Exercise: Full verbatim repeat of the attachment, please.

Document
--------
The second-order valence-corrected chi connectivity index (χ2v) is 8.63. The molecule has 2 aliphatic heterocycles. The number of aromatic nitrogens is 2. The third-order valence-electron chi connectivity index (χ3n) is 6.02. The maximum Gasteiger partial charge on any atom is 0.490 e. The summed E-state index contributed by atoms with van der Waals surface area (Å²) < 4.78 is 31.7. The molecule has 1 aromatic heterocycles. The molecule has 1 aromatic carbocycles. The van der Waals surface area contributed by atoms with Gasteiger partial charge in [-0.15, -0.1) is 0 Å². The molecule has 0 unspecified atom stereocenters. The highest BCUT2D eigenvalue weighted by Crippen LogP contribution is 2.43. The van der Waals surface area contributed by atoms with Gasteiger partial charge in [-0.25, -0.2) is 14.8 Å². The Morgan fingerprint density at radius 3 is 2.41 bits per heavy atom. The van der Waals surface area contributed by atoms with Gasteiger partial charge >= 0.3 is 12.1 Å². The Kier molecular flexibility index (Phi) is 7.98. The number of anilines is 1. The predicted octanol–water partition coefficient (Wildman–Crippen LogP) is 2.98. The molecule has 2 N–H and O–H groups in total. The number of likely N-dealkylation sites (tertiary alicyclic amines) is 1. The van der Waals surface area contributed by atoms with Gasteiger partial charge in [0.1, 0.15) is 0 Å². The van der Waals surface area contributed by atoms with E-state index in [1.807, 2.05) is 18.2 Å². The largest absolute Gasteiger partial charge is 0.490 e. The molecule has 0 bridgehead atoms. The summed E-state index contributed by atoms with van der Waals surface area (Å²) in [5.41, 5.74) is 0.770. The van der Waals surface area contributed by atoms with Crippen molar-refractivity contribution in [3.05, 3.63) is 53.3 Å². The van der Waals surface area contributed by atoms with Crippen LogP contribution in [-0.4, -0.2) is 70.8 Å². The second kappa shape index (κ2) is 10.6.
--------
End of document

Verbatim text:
The second-order valence-corrected chi connectivity index (χ2v) is 8.63. The molecule has 2 aliphatic heterocycles. The number of aromatic nitrogens is 2. The third-order valence-electron chi connectivity index (χ3n) is 6.02. The maximum Gasteiger partial charge on any atom is 0.490 e. The summed E-state index contributed by atoms with van der Waals surface area (Å²) < 4.78 is 31.7. The molecule has 1 aromatic heterocycles. The molecule has 1 aromatic carbocycles. The van der Waals surface area contributed by atoms with Gasteiger partial charge in [-0.15, -0.1) is 0 Å². The molecule has 0 unspecified atom stereocenters. The highest BCUT2D eigenvalue weighted by Crippen LogP contribution is 2.43. The van der Waals surface area contributed by atoms with Gasteiger partial charge in [-0.25, -0.2) is 14.8 Å². The Morgan fingerprint density at radius 3 is 2.41 bits per heavy atom. The van der Waals surface area contributed by atoms with Gasteiger partial charge >= 0.3 is 12.1 Å². The Kier molecular flexibility index (Phi) is 7.98. The number of anilines is 1. The predicted octanol–water partition coefficient (Wildman–Crippen LogP) is 2.98. The molecule has 2 N–H and O–H groups in total. The number of likely N-dealkylation sites (tertiary alicyclic amines) is 1. The van der Waals surface area contributed by atoms with Gasteiger partial charge in [0.1, 0.15) is 0 Å². The van der Waals surface area contributed by atoms with E-state index in [1.807, 2.05) is 18.2 Å². The largest absolute Gasteiger partial charge is 0.490 e. The molecule has 0 bridgehead atoms. The summed E-state index contributed by atoms with van der Waals surface area (Å²) in [5.41, 5.74) is 0.770. The van der Waals surface area contributed by atoms with Crippen molar-refractivity contribution in [3.05, 3.63) is 53.3 Å². The van der Waals surface area contributed by atoms with Crippen LogP contribution in [-0.4, -0.2) is 70.8 Å². The second kappa shape index (κ2) is 10.6.